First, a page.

Days 101-110 : About time for an update

Our travels have continued even while our blogging has been faltering. It is easy to tell you where we've been... just have a look at our updated map


...it's rather more work to write something interesting about our experiences. That's not to say that our experiences haven't been interesting, we just have to pick and choose which bits to share with you. 

Over the last few weeks we have explored Lancaster Castle where Pilates was invented, raced a steam train on our bikes and won, helped some Australians operate canal lock gates, and camped next to the 5th tallest industrial gas flue (chimney) in England. If at least one of those things isn't interesting to you then presumably you'd like to hear about the state of Smart-Motorway upgrades on the UK road network? We have lots of experience with those too.

Our final week in Lancashire was spent with James' Mum Sue and her partner Ian. We made the most
of the comforts of a warm home and access to a car which actually fits into normal car park spaces. Visiting Lancaster was interesting and eventful. Interesting because the layers of history of the castle as a prison over 500+ years are retained, and the castle still operates as a crown court so we were able to visit the inside of impressive court rooms. Eventful as we had to help our tour guide get medical assistance after he walked into a medieval castle wall while trying to answer questions from our children. I was glad to see they have that effect on other people too.
Visiting the castle was also an opportunity to learn more about the specifics of Lancashire as a county palatine and to learn more about the Honour and Duchy of Lancaster. Lots of legal and constitutional weirdness that gives the UK its special character.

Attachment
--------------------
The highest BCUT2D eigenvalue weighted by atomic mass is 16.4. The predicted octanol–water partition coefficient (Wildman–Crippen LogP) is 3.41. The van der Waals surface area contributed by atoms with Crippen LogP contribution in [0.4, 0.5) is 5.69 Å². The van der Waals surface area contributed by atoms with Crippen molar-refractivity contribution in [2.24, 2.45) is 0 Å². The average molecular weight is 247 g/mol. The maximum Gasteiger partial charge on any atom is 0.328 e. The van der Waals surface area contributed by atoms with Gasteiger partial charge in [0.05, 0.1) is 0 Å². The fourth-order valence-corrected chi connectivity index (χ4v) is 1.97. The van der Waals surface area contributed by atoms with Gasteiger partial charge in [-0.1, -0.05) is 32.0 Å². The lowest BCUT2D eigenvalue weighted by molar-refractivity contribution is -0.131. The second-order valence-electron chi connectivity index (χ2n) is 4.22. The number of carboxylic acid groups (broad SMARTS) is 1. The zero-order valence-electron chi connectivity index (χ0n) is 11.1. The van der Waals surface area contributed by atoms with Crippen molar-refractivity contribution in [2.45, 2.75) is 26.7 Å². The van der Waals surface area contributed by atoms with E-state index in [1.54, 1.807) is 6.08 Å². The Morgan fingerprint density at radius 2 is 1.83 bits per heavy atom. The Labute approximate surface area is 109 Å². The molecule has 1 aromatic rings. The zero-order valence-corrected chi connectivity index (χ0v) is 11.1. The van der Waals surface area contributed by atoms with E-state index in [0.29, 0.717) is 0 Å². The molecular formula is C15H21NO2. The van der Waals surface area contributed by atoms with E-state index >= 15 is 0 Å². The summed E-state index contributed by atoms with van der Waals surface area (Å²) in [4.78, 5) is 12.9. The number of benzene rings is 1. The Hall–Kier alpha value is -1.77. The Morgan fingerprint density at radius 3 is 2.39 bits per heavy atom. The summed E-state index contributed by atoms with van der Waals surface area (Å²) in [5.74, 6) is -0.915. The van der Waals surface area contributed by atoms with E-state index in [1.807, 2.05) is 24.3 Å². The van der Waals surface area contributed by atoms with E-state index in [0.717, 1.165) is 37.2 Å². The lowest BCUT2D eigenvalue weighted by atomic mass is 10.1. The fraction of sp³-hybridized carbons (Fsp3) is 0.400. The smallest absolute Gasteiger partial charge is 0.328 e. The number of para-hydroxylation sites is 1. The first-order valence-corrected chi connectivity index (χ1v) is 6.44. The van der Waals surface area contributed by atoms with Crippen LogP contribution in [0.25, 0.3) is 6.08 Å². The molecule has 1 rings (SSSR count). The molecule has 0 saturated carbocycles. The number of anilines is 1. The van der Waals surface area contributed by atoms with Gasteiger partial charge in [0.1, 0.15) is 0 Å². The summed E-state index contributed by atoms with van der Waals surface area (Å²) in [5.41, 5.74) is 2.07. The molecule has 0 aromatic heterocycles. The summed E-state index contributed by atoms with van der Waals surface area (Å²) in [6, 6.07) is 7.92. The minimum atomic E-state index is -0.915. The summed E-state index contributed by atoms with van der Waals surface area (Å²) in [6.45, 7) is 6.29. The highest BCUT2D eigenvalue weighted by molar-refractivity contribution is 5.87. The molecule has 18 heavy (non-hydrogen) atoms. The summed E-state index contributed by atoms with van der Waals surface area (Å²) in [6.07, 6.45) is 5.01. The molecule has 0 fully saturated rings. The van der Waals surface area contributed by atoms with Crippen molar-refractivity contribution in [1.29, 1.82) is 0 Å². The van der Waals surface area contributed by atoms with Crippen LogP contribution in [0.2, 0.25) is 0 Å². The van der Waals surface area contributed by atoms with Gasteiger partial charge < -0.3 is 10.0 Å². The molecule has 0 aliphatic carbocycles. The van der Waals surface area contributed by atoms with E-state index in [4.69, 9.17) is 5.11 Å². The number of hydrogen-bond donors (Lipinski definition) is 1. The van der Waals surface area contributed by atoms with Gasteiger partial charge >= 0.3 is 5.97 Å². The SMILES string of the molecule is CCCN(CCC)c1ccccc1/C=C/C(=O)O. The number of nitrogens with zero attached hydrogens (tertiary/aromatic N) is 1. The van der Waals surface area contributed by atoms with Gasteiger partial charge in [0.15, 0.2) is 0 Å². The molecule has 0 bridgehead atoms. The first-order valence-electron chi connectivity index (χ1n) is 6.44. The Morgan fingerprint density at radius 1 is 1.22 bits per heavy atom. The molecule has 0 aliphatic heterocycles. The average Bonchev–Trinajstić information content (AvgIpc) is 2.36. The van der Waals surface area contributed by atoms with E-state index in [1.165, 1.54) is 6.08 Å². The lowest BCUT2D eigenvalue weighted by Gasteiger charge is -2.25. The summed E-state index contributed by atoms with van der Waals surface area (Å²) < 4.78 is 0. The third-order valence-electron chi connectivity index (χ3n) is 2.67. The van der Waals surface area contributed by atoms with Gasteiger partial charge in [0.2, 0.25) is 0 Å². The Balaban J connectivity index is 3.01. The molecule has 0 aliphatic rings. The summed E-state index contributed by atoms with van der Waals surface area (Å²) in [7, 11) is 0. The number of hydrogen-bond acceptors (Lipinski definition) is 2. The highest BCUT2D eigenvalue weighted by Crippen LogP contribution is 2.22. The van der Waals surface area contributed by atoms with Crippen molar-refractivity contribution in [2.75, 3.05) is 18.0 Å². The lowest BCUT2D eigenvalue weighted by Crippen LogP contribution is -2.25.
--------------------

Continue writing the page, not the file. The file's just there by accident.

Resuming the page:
Upon leaving Lancashire we headed to the West Midlands for a week and stayed by the river Tame at Kingsbury Water Park. We met up with friends on several occasions, both planned and totally unplanned. We explored Sutton Coldfield park where our friends Marc, Myriam, Amelie and Jacob live, and it's also where we randomly bumped into a close friend from Paris we hadn't seen for many years. We briefly visited central Birmingham which served if nothing else to remind me of why I never go shopping with kids in large cities. Still Birmingham was looking new and shiny in many areas, and in the process of being renovated in others. 

Following Birmingham we drove down to Wiltshire, and another place of which we knew next to nothing - Devizes. The campsite was next to the Avon and Kennet canal with a spectacular cycle ride past 25 locks between us and the town. I grew up thinking Bingley 5-rise was the peak of canal lockery so this was very impressive. It was made all the more fun thanks to some visitors from Oz who were holidaying on the canal and had made it through 5 of the 25 gates in an hour. Samuel and Nathanael gave them a helpful push with some canal gates to speed them on their way. 

Tourist hot-spot Bath was a 50 minute bus ride away and we all spent several hours totally absorbed by the Roman bath site and museum. It was another beautiful sunny day and so after our Rotten Romans morning we had a Gorgeous Georgians afternoon before heading back to our camp site.

(c) Myriam Atack Freelance Photographer
Our Wiltshire tourist bonanza continued with Stonehenge and Avebury on two consecutive days. More standing stones and stone-age earthworks than you could shake any number of sticks at. It seems that the boys do really get the significance of these places, even if Samuel wasn't quite as impressed as I was with 4500 year old burial mounds / bumps in the ground.

Another sunny day

We finished our Wiltshire tour in Purton where we visited my sister and family, which included a visit to a Roman camp site and a re-enactment of Celtic Britons (me) trying to attack Romans (Samuel and Nathanael) and basically getting my butt kicked before being killed lots and then being locked in prison, in that order.

This sprint finished back up in Ironbridge, the birthplace of Industry if you believe the signs. It was on our Atack-opoly board so we had to go there, although as it was a Monday all the museums were closed and so it was a cut-price back-to-basics visit to Ironbridge - ie. walk across the bridge, calculate the toll for crossing the bridge with a cart and three donkeys, and then walk back again. 

All this travel has taken its toll on us and emotions have been high these last few days. Although the places we've visited are interesting, and the adventure of exploring new places gives us moments of shared joy, the constant unpacking, travelling, and repacking is causing unhappiness for some in the family who would rather find one cosy place in front of a fire and stay there for the winter. They might have a point...


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